themselves that propels Benedict and the other members of the AVHM to push
forward with the idea of turning their dream of a museum into a reality.
“We’re sort of speaking for the veterans now. I mean I
certainly speak for the veterans of the Great War because they are all gone.
And the rest of us speak for the veterans of the Second World War because
they’re just about all gone. Education is the key. The AVHM is really designed
to educate and our method is to use artifacts from the past,” said Jacobs who
is a guest lecturer at New Fairfield High School in CT where he arrives driving
a military vehicle. “As a group, we are a conduit to tell these stories to a
generation that will never have heard them,” he said.
Benedict spoke of a town in upstate New York where an
organization known as the 1941 Historical Aircraft Group puts on a weekend
airshow each year. “Geneseo brings in $3 million worth of tax revenue in two
and a half days,” he said. “They entertain about 30,000 people.”
Soon the entire community became involved when they realized
how many people attend the airshow. “The churches come. They hold a strawberry
festival. They have antiques, the whole craft thing. The entire town is a
sidewalk sale. All the restaurants are jammed. All the gas stations do
business. Everyone does business because these whacky old guys bring in their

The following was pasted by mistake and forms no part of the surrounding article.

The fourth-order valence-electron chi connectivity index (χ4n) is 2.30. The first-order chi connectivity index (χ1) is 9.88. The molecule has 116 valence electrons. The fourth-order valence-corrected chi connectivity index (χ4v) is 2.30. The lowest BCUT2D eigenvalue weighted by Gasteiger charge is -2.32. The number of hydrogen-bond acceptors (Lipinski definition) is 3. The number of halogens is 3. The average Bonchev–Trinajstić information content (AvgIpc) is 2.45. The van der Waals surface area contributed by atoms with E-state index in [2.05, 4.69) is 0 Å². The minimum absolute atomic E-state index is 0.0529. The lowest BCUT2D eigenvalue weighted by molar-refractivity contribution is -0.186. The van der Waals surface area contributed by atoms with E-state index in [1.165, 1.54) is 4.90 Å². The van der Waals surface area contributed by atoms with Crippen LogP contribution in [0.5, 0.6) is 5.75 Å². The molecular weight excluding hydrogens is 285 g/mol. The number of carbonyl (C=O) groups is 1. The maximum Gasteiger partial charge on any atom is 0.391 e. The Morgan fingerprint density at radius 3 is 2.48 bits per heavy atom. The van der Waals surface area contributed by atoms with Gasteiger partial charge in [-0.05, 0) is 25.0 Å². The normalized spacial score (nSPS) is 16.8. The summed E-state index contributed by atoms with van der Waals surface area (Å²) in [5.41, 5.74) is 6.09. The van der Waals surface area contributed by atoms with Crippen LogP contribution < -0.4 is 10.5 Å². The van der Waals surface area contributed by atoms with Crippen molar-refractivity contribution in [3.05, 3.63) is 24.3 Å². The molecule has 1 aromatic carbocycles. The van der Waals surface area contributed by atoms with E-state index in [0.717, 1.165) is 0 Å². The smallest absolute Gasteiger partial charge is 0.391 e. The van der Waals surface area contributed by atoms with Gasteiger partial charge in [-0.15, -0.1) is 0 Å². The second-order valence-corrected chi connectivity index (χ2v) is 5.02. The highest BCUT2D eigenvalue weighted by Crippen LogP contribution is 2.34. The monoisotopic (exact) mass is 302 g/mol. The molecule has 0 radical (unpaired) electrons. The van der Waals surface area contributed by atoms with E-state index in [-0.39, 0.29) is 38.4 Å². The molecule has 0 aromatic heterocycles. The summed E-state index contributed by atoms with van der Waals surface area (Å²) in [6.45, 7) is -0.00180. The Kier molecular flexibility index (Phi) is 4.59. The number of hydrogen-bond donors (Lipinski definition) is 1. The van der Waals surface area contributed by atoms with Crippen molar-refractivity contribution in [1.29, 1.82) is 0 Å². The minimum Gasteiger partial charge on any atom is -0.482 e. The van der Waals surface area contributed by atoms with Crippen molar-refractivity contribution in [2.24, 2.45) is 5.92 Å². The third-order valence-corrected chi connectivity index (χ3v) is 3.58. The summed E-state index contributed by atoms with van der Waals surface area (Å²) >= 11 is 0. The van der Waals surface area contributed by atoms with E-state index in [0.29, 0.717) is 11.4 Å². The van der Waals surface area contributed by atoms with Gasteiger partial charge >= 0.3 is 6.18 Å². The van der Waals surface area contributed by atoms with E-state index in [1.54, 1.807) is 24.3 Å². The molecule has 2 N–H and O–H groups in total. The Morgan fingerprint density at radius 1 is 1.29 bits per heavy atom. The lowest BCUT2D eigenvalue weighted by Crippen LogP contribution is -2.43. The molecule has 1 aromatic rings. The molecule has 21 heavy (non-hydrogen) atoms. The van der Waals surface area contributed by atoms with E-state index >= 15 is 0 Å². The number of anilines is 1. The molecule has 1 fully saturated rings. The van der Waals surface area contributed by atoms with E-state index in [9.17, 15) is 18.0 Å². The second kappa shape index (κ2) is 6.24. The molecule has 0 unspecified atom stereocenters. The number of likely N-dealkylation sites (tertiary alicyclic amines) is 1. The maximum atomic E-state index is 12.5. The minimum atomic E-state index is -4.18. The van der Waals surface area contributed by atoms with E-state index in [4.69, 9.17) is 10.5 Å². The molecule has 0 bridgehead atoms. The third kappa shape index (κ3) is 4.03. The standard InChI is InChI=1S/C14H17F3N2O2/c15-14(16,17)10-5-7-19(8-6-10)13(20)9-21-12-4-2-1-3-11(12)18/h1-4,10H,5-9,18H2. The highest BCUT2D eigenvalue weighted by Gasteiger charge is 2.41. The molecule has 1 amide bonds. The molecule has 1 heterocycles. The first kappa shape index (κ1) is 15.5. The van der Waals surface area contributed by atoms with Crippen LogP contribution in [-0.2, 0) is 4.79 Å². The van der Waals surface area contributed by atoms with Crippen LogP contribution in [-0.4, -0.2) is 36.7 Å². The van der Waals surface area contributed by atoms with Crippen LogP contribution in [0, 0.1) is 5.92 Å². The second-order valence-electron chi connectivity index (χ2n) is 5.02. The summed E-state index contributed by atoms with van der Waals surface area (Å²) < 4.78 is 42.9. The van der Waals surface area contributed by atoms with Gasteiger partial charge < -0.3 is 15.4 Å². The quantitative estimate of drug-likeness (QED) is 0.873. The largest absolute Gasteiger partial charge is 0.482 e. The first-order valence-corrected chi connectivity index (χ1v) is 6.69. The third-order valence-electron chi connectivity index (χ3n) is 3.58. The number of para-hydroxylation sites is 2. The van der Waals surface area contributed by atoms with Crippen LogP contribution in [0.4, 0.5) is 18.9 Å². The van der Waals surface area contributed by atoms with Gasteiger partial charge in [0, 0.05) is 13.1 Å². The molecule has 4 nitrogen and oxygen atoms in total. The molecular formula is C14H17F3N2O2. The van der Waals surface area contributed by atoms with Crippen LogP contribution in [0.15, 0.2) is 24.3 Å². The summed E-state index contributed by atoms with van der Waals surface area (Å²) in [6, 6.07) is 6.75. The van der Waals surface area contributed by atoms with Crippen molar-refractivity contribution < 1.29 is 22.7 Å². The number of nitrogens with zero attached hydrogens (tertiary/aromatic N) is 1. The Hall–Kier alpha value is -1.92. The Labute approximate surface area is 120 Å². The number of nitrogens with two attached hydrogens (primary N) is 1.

airplanes,” Benedict said. And he says he can do the same in Putnam once the
museum is built. “I can do it,” he said. “It can be done.”
The AVHM members want to be located in one place where they
can grow their membership and put on events on a regular basis. They hope to
find a large tract of land in close proximity to the I-84/I-684 corridor.
“We have big plans and we have the wherewithal to do it,” Benedict
said. “We just need some help from the county or from a very wealthy
Once they have their field of dreams, the AVHM and Benedict
have plans to raise money to build their museum. “We’ll host a nice fine
antiques show. You know, the big white tents? I’m not a fancy person, but I
have the resources to do that,” he said.
The museum could also serve as a community civic center for
large meetings or conventions.
“There’s an old guy like me in Houston and he founded a
museum and it’s much larger than what I’m talking about. He had the forethought
and he common sense to say, ‘Okay, we’ll build this thing and they will come.’”
“And they will come,” said Benedict.
For more information or to join the AVHM, e-mail: